In 2005, Hurricane Katrina struck the gulf states in the United States and became the deadliest disaster in their history. Over 1,800 people and 100,000 animals died. At the time, it was government policy to leave animals behind. It was found that 44% of those who chose to stay behind during Hurricane Katrina did so, at least in part because they were not allowed to take their animals. Within a year, the US Senate passed the Pet Emergency & Transportation Standards (PETS) Act to ensure companion animals would never be left behind.
In April 2017, the township of Edgecumbe was flooded and evacuated. Over 1,000 animals were left behind with emergency services not effecting rescues after the evacuation as “there were no humans left inside the cordon”. Former Wellington SPCA CEO Dr Steve Glassey, then deployed along with the SPCA National Rescue Unit (which he founded 25 years ago) to respond to the plight of the animals. With the help of other volunteer agencies, a massive six-day rescue operation was undertaken – the largest animal rescue in New Zealand history.
The lack of plans and capabilities was disheartening, and Steve left the SPCA later in the year to undertake doctoral study looking at the Edgecumbe flood response to ensure the failures that saw dozens of animals drown and owners breach the cordons at the risk to their own safety would not be repeated. What became very clear was that no one was taking the issue of animal evacuation and emergency sheltering seriously. With the support of co-founder Theresa Parkin, another highly experienced and post-graduate qualified emergency manager, Animal Evac New Zealand Trust was formed in May 2018.
The purpose of the trust is simple. We help with evacuations to ensure no animals are left behind and provide animals temporary emergency shelter until traditional animal accommodation can be provided (such as existing animal rehoming groups, fostering, pet friendly motels, boarding facilities etc). We ensure animals are registered on a cloud-based database to ensure animals are not “lost” in system, like there were in Hurricane Katrina (displaced animals had only a 2% reunification rate with their owners). As we specialise in animal evacuation, and preparing communities for disasters and help them recover, we are New Zealand’s only dedicated animal disaster management charity – we have no other focus, in fact our trust deed prevents us purposely from being involved in animal welfare advocacy or animal rights, unless it is disaster related. This means we can help farmers, laboratories and factory farms if need be, to do the right thing for the animal in times of disaster.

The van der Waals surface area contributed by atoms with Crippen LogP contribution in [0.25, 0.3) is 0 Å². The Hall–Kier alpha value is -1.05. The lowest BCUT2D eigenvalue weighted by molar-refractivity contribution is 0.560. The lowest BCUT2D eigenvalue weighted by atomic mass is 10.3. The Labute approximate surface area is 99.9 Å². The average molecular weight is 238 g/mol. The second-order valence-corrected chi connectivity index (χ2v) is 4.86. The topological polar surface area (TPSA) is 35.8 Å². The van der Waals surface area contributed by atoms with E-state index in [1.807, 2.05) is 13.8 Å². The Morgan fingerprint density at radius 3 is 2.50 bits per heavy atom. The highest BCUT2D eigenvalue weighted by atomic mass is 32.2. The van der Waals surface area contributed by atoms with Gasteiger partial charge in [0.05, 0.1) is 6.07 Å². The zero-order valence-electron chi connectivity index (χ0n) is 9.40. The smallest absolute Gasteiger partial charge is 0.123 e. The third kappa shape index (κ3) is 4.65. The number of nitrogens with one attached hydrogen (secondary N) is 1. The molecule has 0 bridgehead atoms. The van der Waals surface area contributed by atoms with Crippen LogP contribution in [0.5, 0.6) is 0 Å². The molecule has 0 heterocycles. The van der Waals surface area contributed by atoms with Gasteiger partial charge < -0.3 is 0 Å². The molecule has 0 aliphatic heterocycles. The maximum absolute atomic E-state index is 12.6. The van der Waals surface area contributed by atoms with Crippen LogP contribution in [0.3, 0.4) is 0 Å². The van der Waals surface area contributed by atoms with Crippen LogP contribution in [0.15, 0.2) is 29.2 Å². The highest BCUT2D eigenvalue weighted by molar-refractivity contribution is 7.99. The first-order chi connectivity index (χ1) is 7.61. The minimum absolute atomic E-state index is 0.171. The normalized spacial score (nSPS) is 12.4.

As we have no enforcement powers, we can act in a neutral fashion without any agenda associated with animal rights lobbying. In some ways, we are the “red cross” for the animals and indeed, we are the only New Zealand based animal related charity that is a signatory to the Code of Conduct for the International Red Cross and Red Crescent Movement and NGOs in Disaster Relief.
We continue to need the support of the community to help us save animals, and in doing so save the lives of people too. There is no other organisation that is making this their core purpose or a priority, but we can only prepare and respond if we have your support. Within weeks of forming, we were the only organisation that advocated on disaster animal welfare at the national animal welfare hui, and consequently our lobbying has squarely put this need on the former Associate Minister for Agriculture’s (Hon. Meka Whaitiri) animal welfare action plan action plan. We continue to work with government to lead animal disaster law reform in Aotearoa and presented to Parliament one of the world’s most comprehensive reviews of animal disaster law with the support of Gareth Hughes MP, and former FEMA Director Craig Fugate. We championed the first local government bylaw to protect animals in disaster, thanks to the support of the Kapiti Coast District Council and continue to encourage other council’s to follow their lead.
Grants and donations are used by the trust to train and equip teams of volunteers across the country, as well as support our disaster specific advocacy work. With over 285 registered volunteers so far, we are the largest animal emergency response organisation in New Zealand.